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by : BTF

As I Wander...

Living in tropical Malaysia, we tend to take the hot humid weather, thundery rainstorms and the spectrum of wild evergreen plants as a given.

Recently, I noticed more exotic plants making its way into landscaped home gardens, recreational parks, frontages of shopping malls and
commercial buildings.

Along kerb sides of residential streets and busy motorways, palms, trees and flowering plants make pleasant and interesting fringes.

This is a record of the various species "as I see it" for I am in awe of palms. Hence, my premise for this blog is that the global garden,
i.e. every physical garden (tended or untended), becomes a part of my, simply said, cyber palm garden. ;-)

Please feel free to share your thoughts or comments.

Thank you for visiting!

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Saturday, July 17, 2010

The Everglades Palm

Botanical Name : Acoelorrhaphe wrightii

Todate, this is by far, one of the more difficult names to pronounce, righty?   Also known as the Paurotis Palm and the Silver Saw Palm, this is indeed, an attractive landscape palm where in its native Florida State, mounds of these palms could be seen dotting the southern everglades landscape.

The first attraction for me was its fine and evenly split fan leaves. The leaves are  palmate, deeply divided and appears bluish green on the underside. They are held on long thin petioles with small orangy spines.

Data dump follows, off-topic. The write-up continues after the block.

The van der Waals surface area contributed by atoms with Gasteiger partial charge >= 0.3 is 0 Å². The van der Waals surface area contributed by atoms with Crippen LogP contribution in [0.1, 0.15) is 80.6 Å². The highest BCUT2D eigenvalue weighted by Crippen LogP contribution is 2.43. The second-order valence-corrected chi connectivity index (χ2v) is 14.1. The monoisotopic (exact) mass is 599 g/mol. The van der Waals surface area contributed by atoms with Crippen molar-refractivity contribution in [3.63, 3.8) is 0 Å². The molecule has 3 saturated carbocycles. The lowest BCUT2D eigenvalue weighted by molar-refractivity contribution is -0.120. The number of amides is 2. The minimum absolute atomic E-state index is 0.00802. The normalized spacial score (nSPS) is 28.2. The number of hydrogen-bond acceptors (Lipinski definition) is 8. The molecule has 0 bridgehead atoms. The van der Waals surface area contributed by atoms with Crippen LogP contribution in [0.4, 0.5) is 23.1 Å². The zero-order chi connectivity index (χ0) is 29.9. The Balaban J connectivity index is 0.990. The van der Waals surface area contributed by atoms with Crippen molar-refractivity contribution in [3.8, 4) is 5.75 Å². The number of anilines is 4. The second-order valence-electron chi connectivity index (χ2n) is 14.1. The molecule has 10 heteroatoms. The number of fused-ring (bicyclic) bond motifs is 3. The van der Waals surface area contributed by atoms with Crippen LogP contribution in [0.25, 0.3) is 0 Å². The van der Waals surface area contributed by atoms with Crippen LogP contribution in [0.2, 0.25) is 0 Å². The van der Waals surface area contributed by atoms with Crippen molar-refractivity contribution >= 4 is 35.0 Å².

Slender brown trunks formed by the base of the petioles which are well wrapped by a coarse brown fibre almost like sack cloth would make it very tolerant of cold weather.  Apparently, transplanting is not easy with this species.  However, this clump surviving in tropical Malaysia seems acclimatised and well adapted!

The refined bunch of leaves will make an interesting accent in any sunny outdoors location provided the soil is wet and sandy or even swampy.

Here I am, going overboard with pictures of the attractive palm leaves.

Also spotted an inflorescence with pea sized fruits.  As the palm was quite away from the walk path, it was difficult to get any closer shots without trampling closely knitted varieties of the surrounding plants.  Well, I shouldn't really complain as I need not have to travel far to meet this Central American native. :-)


  1. I know I'm late to comment but I just thought that I would elaborate on its hardiness. Here in North Florida it got down to 20 degrees for a few nights, damaging the fronds but that was the extent of the damage! These are among my favorite palms and they look great when allowed to form a canopy.

  2. Hi Rainforest Gardener!
    Just saw your informative comment. That's great! a tough one indeed and the fibre wrap must have insulated against the cold while moderating the heat in equatorial climes!!

    Sorry for the late response... good weekend!